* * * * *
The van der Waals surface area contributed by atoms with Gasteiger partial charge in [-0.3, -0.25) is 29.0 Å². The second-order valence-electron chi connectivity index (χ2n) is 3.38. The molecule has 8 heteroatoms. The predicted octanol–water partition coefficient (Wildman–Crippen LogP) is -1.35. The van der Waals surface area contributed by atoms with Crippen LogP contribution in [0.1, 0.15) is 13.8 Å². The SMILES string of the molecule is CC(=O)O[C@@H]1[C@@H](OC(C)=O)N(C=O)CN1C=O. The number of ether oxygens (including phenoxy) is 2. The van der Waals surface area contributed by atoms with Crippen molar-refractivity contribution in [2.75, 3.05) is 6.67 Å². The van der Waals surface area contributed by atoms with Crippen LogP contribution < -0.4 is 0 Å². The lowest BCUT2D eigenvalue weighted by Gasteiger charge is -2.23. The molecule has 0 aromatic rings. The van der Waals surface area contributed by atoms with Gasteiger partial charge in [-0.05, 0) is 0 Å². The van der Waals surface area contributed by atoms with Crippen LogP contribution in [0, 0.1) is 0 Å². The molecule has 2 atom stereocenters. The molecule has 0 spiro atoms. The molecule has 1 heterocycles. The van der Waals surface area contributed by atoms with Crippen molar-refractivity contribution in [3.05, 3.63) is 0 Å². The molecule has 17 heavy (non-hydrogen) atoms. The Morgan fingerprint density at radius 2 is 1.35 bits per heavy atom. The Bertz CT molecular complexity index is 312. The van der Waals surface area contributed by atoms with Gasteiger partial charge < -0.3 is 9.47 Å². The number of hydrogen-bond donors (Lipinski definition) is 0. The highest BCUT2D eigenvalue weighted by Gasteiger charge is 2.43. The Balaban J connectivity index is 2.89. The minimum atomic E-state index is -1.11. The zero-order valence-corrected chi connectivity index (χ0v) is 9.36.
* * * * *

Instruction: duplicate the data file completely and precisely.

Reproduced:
The van der Waals surface area contributed by atoms with Gasteiger partial charge in [-0.3, -0.25) is 29.0 Å². The second-order valence-electron chi connectivity index (χ2n) is 3.38. The molecule has 8 heteroatoms. The predicted octanol–water partition coefficient (Wildman–Crippen LogP) is -1.35. The van der Waals surface area contributed by atoms with Crippen LogP contribution in [0.1, 0.15) is 13.8 Å². The SMILES string of the molecule is CC(=O)O[C@@H]1[C@@H](OC(C)=O)N(C=O)CN1C=O. The number of ether oxygens (including phenoxy) is 2. The van der Waals surface area contributed by atoms with Crippen molar-refractivity contribution in [2.75, 3.05) is 6.67 Å². The van der Waals surface area contributed by atoms with Crippen LogP contribution < -0.4 is 0 Å². The lowest BCUT2D eigenvalue weighted by Gasteiger charge is -2.23. The molecule has 0 aromatic rings. The van der Waals surface area contributed by atoms with Gasteiger partial charge in [-0.05, 0) is 0 Å². The van der Waals surface area contributed by atoms with Crippen LogP contribution in [0, 0.1) is 0 Å². The molecule has 2 atom stereocenters. The molecule has 0 spiro atoms. The molecule has 1 heterocycles. The van der Waals surface area contributed by atoms with Crippen molar-refractivity contribution in [3.05, 3.63) is 0 Å². The molecule has 17 heavy (non-hydrogen) atoms. The Morgan fingerprint density at radius 2 is 1.35 bits per heavy atom. The Bertz CT molecular complexity index is 312. The van der Waals surface area contributed by atoms with Gasteiger partial charge < -0.3 is 9.47 Å². The number of hydrogen-bond donors (Lipinski definition) is 0. The highest BCUT2D eigenvalue weighted by Gasteiger charge is 2.43. The Balaban J connectivity index is 2.89. The minimum atomic E-state index is -1.11. The zero-order valence-corrected chi connectivity index (χ0v) is 9.36.